“Our legislators are not sufficiently apprised of the rightful limits of their powers; that their true office is to declare and enforce only our natural rights and duties, and to take none of them from us. No man has a natural right to commit aggression on the equal rights of another; and this is all from which the laws ought to restrain him.”
– Thomas Jefferson (1816)
Over the past week I’ve made two round trip flights by air, which means I’ve had the distinct pleasure of passing through airport security four times in seven days. It may be my imagination, but I believe our friendly neighborhood TSA officers are getting more authoritarian. While the officer at the podium still exhibits call center courtesy, those charged with seeing people negotiate the canvass rope maze and show up with their license and boarding pass ready have taken to shouting orders, as if managing a chain gang. This characterization isn’t far from the truth. However, I don’t really blame the officers personally that much. Their job is to get people to act in a completely unnatural manner, partially disrobing in a crowded room full of strangers just for starters. With the exception of frequent travelers, no one is ever going to do it right.
So, as the days go by and thousands of new travelers shuffle in and forget to have their licenses ready, forget to take their suntan lotion out of their carry on, try to go through the metal detector with their jackets on, and do a thousand other things that innocent people would never think twice about doing, the frustration must build with these foot soldiers in the War on Terror. “I just told you yesterday that you can’t bring liquids through security!” they must think, forgetting that the little old lady they are snarling at today is not the same little old lady from yesterday, or the day before, or the day before that…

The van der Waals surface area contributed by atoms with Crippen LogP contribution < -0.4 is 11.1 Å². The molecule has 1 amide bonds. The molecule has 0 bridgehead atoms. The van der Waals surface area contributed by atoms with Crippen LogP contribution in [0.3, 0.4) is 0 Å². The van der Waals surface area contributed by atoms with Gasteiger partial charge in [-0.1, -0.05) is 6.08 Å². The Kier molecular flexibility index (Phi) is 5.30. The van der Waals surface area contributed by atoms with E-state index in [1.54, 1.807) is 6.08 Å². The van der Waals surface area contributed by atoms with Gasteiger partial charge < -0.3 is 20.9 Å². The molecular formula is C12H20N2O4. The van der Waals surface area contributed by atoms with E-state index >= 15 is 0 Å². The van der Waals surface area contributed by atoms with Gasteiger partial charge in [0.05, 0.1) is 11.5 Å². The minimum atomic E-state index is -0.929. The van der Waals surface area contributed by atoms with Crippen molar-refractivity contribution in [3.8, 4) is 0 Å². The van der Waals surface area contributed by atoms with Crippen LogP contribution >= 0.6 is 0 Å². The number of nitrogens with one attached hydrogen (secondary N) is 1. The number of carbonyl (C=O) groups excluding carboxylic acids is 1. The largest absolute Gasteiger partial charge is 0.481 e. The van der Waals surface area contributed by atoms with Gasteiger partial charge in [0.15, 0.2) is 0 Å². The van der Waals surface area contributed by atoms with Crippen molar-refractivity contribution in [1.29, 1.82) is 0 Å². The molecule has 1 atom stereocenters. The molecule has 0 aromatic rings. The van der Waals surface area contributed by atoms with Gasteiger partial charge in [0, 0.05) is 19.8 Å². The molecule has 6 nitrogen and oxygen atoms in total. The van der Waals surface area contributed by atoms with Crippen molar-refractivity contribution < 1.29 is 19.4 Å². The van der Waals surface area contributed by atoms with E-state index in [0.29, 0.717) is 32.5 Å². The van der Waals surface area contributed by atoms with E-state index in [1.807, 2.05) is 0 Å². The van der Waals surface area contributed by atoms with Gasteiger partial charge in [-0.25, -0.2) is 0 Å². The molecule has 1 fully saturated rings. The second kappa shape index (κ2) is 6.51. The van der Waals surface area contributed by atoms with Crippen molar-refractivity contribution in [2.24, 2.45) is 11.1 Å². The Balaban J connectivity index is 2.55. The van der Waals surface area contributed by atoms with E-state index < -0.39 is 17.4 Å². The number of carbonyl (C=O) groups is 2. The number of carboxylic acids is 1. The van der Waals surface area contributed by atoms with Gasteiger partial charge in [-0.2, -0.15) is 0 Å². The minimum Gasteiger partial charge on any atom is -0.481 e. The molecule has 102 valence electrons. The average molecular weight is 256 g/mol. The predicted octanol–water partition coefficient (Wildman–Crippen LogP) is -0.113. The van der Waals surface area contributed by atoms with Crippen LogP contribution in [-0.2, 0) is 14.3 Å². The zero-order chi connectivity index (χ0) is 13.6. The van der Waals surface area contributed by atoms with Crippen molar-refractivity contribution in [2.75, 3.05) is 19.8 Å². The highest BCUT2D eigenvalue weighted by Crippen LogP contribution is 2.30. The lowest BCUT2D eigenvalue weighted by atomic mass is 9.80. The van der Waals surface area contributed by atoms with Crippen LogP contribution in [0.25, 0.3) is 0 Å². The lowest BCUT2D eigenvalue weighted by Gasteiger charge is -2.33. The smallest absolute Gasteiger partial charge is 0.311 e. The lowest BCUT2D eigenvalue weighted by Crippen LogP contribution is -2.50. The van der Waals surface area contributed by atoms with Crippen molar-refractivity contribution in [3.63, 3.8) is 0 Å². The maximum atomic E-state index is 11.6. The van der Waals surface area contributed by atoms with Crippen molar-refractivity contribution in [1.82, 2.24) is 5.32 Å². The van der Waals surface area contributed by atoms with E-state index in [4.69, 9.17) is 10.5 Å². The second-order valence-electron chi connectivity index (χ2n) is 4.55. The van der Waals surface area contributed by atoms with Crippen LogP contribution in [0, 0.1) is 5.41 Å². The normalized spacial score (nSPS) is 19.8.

However, my sympathy does not go so far as to let me forget what is happening each time I remove my shoes and render my person, papers, and effects insecure against unreasonable searches. Regardless of the chirpy greeting by the uniformed agent with the infrared flashlight or the bizarre signs attempting to characterize this shakedown as some type of customer service (Rather be molested in private? Just ask…), I always remember what is really going on: I am being investigated for a crime.
There is no probable cause, no writs, no warrants sworn by oath or affidavit. In fact, for the 90-year-old gentlemen in front of me who just put his cane through the x-ray machine and is now holding onto the glass wall as he tries to stumble through the metal detector without it, there is no scenario that any reasonable person could imagine where he would or could harm anyone. Yet he is a suspect, too.
Most sane people who observe spectacles like this immediately conclude that law enforcement is going too far. Surely, there must be a better balance between liberty and security. But in thinking this they have already made an error. When it comes to liberty, there can be no balance. Liberty abides no compromise. Liberty is an absolute.